By Ron Synovitz/Dora Slaba
Prague, 4 November 1997 (RFE/RL) -- Economic issues affecting Eastern Europe are the subject of commentary in today's western press. Russia's tax troubles have leapt to news pages since Friday, when a team of experts from the International Monetary Fund (IMF) left Moscow saying that they could not recommend disbursement of the latest $700 billion loan tranche because Russia has, once again, failed to collect sufficient tax revenues.
WALL STREET JOURNAL: The root problem is the rotten tax system
The editorial says: "The last time the IMF closed its purse on account of Russia's poor tax receipts, the government sent out squads of commandos to crack down on tax offenders and promised bankruptcy proceedings. This time, the IMF's disapproval left the Kremlin scrambling to come up with new ways to shake taxes out of businesses whose ingenuity in the face of one of the world's worst tax regimes knows no bounds."
The newspaper continues: "Tax collection is often cited as the most serious problem the Russian economy faces. At 46 percent of target revenues so far this year, something is clearly wrong. At around 10 percent of GDP, tax receipts in Russia are far below U.S. or British standards. This has exacerbated public sector wage arrears and strained the budget, in turn increasing the government's borrowing requirement. No doubt, better organized collection and more sophisticated use of computerized records would help improve this picture, as would forcing big league tax delinquents to pay their arrears. But none of these measures gets at the root problem which, as anyone doing business in Russia knows, is the rotten tax system."
The paper endorses a simplified system with reduced tax rates in order to bring in payments from Russia's black economy, which is estimated to be as large as 50 percent of GDP. The editorial says: "A rational tax regime would also remove a major obstacle to foreign investment." But a long-term solution to Russia's tax problems is likely to be pushed aside in favor of steps that boost revenues in the short term. The editorial concludes: "With the IMF and the Communist-dominated Duma both pressing for more tax receipts, there is the danger that the tax reform so critical to a prosperous Russia -- and to encouraging respect for government and compliance with the law-- will be sacrificed at the alter of higher revenues."
DAILY TELEGRAPH: Russia will soon have more riot troops than military
Alan Philps, the Moscow correspondent, writes an analysis piece today examining how the tax revenue problem is exacerbating what he says is a potential threat to President Boris Yeltsin's tenure -- disaffection in the military about unpaid wages.
Philps writes that dissident General Rev Rokhlin "still sees a chance for the angry soldiery to force President Yeltsin to quit... calling for the military to gather its strength and take to the streets in February in a huge protest. General Rokhlin says Russia's ground forces are now little bigger than the Interior Ministry troops, whose task is to put down riots and rebellions and act as counterweight to the disgruntled army. Since the ground forces are to be slashed in half, Russia will soon have a situation where it has more riot troops than military."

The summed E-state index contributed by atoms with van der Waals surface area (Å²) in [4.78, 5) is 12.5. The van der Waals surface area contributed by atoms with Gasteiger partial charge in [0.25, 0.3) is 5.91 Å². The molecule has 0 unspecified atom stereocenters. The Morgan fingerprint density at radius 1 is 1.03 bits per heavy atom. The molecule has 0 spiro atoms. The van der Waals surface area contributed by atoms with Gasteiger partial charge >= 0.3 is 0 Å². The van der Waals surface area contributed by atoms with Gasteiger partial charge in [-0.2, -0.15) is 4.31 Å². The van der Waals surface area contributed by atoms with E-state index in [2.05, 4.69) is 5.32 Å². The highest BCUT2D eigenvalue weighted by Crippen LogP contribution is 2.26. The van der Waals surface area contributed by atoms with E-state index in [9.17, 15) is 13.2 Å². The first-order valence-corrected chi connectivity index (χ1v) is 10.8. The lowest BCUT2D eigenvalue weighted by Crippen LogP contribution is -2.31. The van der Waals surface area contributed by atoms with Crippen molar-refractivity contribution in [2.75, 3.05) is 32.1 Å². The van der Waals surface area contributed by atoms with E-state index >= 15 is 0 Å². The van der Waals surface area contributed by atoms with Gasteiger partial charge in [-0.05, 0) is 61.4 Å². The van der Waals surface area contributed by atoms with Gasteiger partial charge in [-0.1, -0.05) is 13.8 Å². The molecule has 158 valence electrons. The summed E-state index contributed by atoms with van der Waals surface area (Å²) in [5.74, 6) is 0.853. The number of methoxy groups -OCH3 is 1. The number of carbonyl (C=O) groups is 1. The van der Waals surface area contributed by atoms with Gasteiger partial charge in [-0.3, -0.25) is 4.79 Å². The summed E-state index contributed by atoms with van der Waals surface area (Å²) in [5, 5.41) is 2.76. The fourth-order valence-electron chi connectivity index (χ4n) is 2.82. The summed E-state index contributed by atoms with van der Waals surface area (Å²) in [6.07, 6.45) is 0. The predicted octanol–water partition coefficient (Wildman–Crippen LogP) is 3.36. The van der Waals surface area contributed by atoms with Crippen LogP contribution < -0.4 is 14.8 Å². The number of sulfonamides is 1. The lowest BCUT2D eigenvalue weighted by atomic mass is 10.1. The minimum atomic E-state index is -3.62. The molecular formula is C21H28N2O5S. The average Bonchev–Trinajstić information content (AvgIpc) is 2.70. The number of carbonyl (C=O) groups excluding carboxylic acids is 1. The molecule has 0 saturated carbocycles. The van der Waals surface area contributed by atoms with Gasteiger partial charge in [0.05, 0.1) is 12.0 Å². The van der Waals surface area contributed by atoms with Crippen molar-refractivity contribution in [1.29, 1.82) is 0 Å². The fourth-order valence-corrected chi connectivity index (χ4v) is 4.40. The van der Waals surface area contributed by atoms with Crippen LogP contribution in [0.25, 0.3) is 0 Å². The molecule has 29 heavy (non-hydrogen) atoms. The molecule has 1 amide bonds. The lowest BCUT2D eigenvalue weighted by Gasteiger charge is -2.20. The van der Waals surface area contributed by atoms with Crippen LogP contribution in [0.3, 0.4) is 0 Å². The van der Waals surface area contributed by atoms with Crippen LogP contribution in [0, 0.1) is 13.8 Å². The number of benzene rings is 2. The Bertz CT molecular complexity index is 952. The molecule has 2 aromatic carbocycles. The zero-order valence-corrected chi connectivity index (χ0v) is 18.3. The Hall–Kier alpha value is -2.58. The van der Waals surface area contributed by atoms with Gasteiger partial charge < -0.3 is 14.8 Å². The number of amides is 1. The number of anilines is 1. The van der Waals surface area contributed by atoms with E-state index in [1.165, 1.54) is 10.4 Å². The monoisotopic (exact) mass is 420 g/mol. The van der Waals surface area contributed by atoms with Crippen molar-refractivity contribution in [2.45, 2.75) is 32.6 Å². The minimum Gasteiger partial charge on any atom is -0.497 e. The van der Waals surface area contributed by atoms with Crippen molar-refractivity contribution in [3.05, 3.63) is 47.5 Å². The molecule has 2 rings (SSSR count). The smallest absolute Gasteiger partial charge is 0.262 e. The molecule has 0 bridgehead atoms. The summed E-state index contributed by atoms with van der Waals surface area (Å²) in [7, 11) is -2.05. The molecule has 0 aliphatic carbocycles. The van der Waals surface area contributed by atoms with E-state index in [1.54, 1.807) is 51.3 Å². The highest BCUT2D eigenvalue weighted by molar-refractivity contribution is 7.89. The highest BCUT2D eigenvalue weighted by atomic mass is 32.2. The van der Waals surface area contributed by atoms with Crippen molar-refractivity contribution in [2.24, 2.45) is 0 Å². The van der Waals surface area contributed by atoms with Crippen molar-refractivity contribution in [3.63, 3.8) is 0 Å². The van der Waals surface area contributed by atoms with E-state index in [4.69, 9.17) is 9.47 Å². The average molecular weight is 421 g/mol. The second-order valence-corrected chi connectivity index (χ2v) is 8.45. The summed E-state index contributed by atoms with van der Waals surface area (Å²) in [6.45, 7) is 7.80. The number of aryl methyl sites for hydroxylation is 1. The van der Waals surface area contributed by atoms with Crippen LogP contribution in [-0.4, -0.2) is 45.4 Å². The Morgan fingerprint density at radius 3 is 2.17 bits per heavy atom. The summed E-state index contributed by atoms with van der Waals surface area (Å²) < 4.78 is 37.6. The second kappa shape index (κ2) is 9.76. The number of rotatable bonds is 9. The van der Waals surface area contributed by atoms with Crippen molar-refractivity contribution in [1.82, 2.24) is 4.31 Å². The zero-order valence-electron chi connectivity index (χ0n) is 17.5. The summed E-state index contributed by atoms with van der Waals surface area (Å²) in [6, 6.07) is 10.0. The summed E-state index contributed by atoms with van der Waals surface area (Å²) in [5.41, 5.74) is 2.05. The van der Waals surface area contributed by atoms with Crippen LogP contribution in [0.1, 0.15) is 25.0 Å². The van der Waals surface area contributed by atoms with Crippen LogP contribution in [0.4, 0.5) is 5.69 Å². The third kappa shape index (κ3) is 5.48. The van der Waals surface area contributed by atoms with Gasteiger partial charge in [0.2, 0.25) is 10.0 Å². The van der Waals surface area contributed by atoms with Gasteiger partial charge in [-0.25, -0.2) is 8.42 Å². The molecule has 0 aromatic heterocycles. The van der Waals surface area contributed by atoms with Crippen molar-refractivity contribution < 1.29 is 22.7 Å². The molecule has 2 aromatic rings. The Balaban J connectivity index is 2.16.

Philps concludes that the government is "eager to silence" General Rokhlin and his supporters. He writes: "The Kremlin's strategy is to keep the officer corps on the edge of survival, forcing them to moonlight as taxi-drivers, security guards and market stallholders. They should be too busy making ends meet, and too exhausted and demoralized, to join any protest."
FRANKFURTER ALLGEMEINE ZEITUNG:
Share investors in Eastern Europe were also hit
The paper publishes today an unsigned analysis about the effects of volatile international capital markets on Eastern Europe's bourses. The newspaper notes that "the mood concerning further developments is not very optimistic. Further losses on the stock exchanges of the United States, Europe and Asia could lead investors in Eastern Europe to dump their shares. That's because (eastern stock markets) are considered to be more risky, and were (already) thought to be the biggest winners of the year by a long way."
The newspaper says: "Share investors in Eastern Europe also were hit in the last week partly because (eastern bourses) are interlinked with the international capital markets. Some investors consider the losses in Eastern Europe as an opportunity to buy. Afterall, the prices apparently are much more favorable than they have been for months. Although they saw losses in their portfolios, they again set out on a shopping tour. Some people are optimistic and trust that the market will recover, but the only thing that has really changed are the prospects of other markets. In Russia, the economy is in better shape than at the beginning of the reform process, and the first signs of (GDP) growth are now being seen. But if the markets in Asia, Europe and the United States continue to decline, then this (growth) will have little effect (on eastern bourses). When things go from bad to worse, then nobody is immune."
INDEPENDENT: The conference may reduce the risk of aspiring nations feeling snubbed
Alan Murdoch reports on the role of Britain when it holds the EU presidency next year, and a conference that the government has promised to host for countries aspiring to EU membership. Murdoch says: "All applicants for membership will be invited. The conference would reduce the risk of those not being admitted to the EU feeling snubbed." Murdoch also notes that Britain's EU presidency "will involve overseeing which countries qualify for the third stage of economic and monetary union." He quotes Foreign Secretary Robin Cook as saying that "Britain's delayed EMU entry timetable could be an advantage by giving the EU presidency an 'impartial' chair."